You can’t just glide along for 12 years in school and then suddenly decide you are going to be a STEM student – unlike what you can do in the humanities which is more memorization than real-world problem solving using what you’ve learned.

    It’s not just right or wrong. Anyone who has spent any time at all in the back of a math book looking at the “word” problems knows that it’s not at all a simple “right” answer…you have to be able to reason your way to that answer… by understanding the nature of the problem and how you’d go about finding the answer.

    Again.. you just don’t drop into this discipline as a Freshman in college. Either you prepared yourself for this track prior to college or you’re going to be dealing with a swamp full of alligators.

    Here’s another question. How many college folks change their intended degree from STEM to non-STEM and how many who initially pursue humanities change their goal to STEM?

    1. FreeDem Avatar

      Again, I can only go on anecdote.

      I graduated valedictorian from my high school after attending an advanced Governor’s School focused on math, science, and technology. I took calculus and other advanced courses before attending college.

      At my college, the freshman science courses were designed to weed out the pre-med students who couldn’t cut it. I passed easily with an A, but I had friends who stuck with the major who barely passed. The intro courses do need to weed folks out. But I doubt that the non-STEM courses take the same approach of “Wow, we have too many potential English majors!”

      I took a few more advanced biology courses just for fun. Your description of memorization vs. real world problem solving is the exact opposite, with a few exceptions, of my experience in college. Being handed an entirely new topic and told to research it and present a paper, that’s real world for understanding how to approach a problem, tackle it, and inform others. That’s my experience in the humanities. Being able to reason and find the way to a solution is far more in line with a liberal arts education than STEM, which is far more about memorization and building on the shoulders of giants.

      In the sciences, it was all memorization. I was supposed to regurgitate enough key words and phrases to satisfy the professor. Drop off a certain phrase? Partial credit, 9 out of 10. Would he admit it was obvious that I knew what I was talking about? Yes, but he had certain expectations. That’s life. I got a B+, lowest grade in my career.

  4. Hydra Avatar

    Also, there’s no “politically correct” answer to a mathematical equation.


    Not really. Lots of math and mechanics problems depend on the frame of reference you choose. If you choose a rotating frame of reference, you can eliminate the coriolis effect from some mechanical problems.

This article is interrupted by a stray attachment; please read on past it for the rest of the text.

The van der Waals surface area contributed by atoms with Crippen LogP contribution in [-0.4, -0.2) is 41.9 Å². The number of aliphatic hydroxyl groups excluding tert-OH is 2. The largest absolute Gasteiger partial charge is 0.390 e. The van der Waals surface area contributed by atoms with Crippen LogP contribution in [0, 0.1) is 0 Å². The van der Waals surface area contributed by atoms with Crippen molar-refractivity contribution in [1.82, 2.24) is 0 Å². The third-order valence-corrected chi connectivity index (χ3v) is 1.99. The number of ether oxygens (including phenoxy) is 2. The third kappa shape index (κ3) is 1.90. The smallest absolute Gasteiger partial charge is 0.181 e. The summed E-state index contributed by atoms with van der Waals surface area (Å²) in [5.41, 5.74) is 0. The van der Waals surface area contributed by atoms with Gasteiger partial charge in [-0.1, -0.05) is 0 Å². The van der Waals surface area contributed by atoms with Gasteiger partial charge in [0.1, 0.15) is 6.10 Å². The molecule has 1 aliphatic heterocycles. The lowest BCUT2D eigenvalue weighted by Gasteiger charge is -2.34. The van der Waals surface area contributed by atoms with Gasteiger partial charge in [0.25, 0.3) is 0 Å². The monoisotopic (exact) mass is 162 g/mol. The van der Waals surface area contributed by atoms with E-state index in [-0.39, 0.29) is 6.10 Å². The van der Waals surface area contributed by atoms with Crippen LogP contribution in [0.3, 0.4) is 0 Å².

You just have to put the right “spin” on things.

  5. Hydra Avatar

    I remember my professor in physical chemistry started off by saying that in his class, God gets and A, the professor gets a B, and if a student works really Really hard, they might get a C.

    The first effect of this was that all the pre-med students who needed high grade averages, dropped the class. I scored a 24, a 25, and a 26, on my first three exams. My other coursework suffered from the struggle, and the “ridiculous” expectations.

    The final exam consisted of a antional standardized test, which I scored a 97 on. I got a B for the course.

    The main thing I learned (again), from this course, was that all grading is subjective, and it doesn’t mean squat.

    1. FreeDem Avatar

      I knew a philosophy/religion professor who did the same.

  6. larryg Avatar

    I know of one R&D lab with about 3o00 employees where you don’t get a job unless you have a 3.0 in a hard science….

    they needed people who could successfully take a mathematical description of a projectile/missile and make a computer model that would successfully predict when that missile would land… there is nothing subjective or politically correct about that at all… either the model matches real-world results or the model is crap. In general.. people that do not perform well in the hard sciences don’t have the skill nor the temperament to do that work.

  7. larryg Avatar

    I’m a big believer in the essential truth in being able to “solve” math word problems.

    The area where we are seriously lacking in comparisons with Europe and Asia is called critical thinking – the ability to take what you’ve learned from a book and to use it to solve a real world problem.

    if you add 500 lbs to a car, how much bigger will the brake pads need to be?

    if you put an electronic stability control on a car – at what speed and angle should the computer start pulsing the brakes and at what pressure and how long….?

    if you design an exit ramp that is a 360 degree circle – what should the maximum ramp speed be for vehicles?

    there are no “right” or “wrong” answers here .per se.. there are instead real numbers that become the “right” and “wrong” and they don’t come flying out of your brain as a memory of page 238 in the Calculus Text.

Leave a Reply